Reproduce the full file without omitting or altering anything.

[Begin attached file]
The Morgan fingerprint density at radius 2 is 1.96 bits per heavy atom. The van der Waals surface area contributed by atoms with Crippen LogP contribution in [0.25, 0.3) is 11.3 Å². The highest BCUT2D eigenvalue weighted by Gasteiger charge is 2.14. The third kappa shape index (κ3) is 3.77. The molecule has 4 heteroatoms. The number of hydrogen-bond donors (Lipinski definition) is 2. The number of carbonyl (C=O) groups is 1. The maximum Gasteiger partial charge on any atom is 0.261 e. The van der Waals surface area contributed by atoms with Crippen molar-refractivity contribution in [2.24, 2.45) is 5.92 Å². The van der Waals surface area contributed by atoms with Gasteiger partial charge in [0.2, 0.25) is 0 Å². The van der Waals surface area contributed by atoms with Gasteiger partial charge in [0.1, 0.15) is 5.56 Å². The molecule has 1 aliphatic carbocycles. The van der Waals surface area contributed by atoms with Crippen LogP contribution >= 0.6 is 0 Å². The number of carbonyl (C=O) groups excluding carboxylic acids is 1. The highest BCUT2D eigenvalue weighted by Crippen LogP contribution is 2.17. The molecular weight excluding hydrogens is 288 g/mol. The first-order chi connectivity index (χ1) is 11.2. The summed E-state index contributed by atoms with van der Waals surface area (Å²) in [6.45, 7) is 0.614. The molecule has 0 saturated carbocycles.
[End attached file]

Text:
The Morgan fingerprint density at radius 2 is 1.96 bits per heavy atom. The van der Waals surface area contributed by atoms with Crippen LogP contribution in [0.25, 0.3) is 11.3 Å². The highest BCUT2D eigenvalue weighted by Gasteiger charge is 2.14. The third kappa shape index (κ3) is 3.77. The molecule has 4 heteroatoms. The number of hydrogen-bond donors (Lipinski definition) is 2. The number of carbonyl (C=O) groups is 1. The maximum Gasteiger partial charge on any atom is 0.261 e. The van der Waals surface area contributed by atoms with Crippen molar-refractivity contribution in [2.24, 2.45) is 5.92 Å². The van der Waals surface area contributed by atoms with Gasteiger partial charge in [0.2, 0.25) is 0 Å². The van der Waals surface area contributed by atoms with Gasteiger partial charge in [0.1, 0.15) is 5.56 Å². The molecule has 1 aliphatic carbocycles. The van der Waals surface area contributed by atoms with Crippen LogP contribution >= 0.6 is 0 Å². The number of carbonyl (C=O) groups excluding carboxylic acids is 1. The highest BCUT2D eigenvalue weighted by Crippen LogP contribution is 2.17. The molecular weight excluding hydrogens is 288 g/mol. The first-order chi connectivity index (χ1) is 11.2. The summed E-state index contributed by atoms with van der Waals surface area (Å²) in [6.45, 7) is 0.614. The molecule has 0 saturated carbocycles.